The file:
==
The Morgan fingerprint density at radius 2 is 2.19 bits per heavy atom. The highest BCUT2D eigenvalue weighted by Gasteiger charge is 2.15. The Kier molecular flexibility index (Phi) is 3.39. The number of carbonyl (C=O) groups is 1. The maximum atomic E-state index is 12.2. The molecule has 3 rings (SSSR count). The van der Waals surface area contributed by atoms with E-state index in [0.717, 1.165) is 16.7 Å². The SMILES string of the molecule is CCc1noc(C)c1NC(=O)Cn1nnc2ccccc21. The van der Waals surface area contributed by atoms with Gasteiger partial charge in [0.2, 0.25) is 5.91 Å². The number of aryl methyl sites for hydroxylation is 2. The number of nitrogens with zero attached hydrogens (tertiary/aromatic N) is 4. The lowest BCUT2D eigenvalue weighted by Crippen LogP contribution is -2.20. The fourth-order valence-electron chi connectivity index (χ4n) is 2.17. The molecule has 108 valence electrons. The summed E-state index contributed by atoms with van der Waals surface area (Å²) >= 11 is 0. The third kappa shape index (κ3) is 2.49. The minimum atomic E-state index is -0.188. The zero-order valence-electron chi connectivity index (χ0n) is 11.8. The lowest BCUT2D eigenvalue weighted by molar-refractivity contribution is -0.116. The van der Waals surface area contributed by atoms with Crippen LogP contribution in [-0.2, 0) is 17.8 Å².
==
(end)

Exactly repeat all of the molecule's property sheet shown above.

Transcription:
The Morgan fingerprint density at radius 2 is 2.19 bits per heavy atom. The highest BCUT2D eigenvalue weighted by Gasteiger charge is 2.15. The Kier molecular flexibility index (Phi) is 3.39. The number of carbonyl (C=O) groups is 1. The maximum atomic E-state index is 12.2. The molecule has 3 rings (SSSR count). The van der Waals surface area contributed by atoms with E-state index in [0.717, 1.165) is 16.7 Å². The SMILES string of the molecule is CCc1noc(C)c1NC(=O)Cn1nnc2ccccc21. The van der Waals surface area contributed by atoms with Gasteiger partial charge in [0.2, 0.25) is 5.91 Å². The number of aryl methyl sites for hydroxylation is 2. The number of nitrogens with zero attached hydrogens (tertiary/aromatic N) is 4. The lowest BCUT2D eigenvalue weighted by Crippen LogP contribution is -2.20. The fourth-order valence-electron chi connectivity index (χ4n) is 2.17. The molecule has 108 valence electrons. The summed E-state index contributed by atoms with van der Waals surface area (Å²) >= 11 is 0. The third kappa shape index (κ3) is 2.49. The minimum atomic E-state index is -0.188. The zero-order valence-electron chi connectivity index (χ0n) is 11.8. The lowest BCUT2D eigenvalue weighted by molar-refractivity contribution is -0.116. The van der Waals surface area contributed by atoms with Crippen LogP contribution in [-0.2, 0) is 17.8 Å².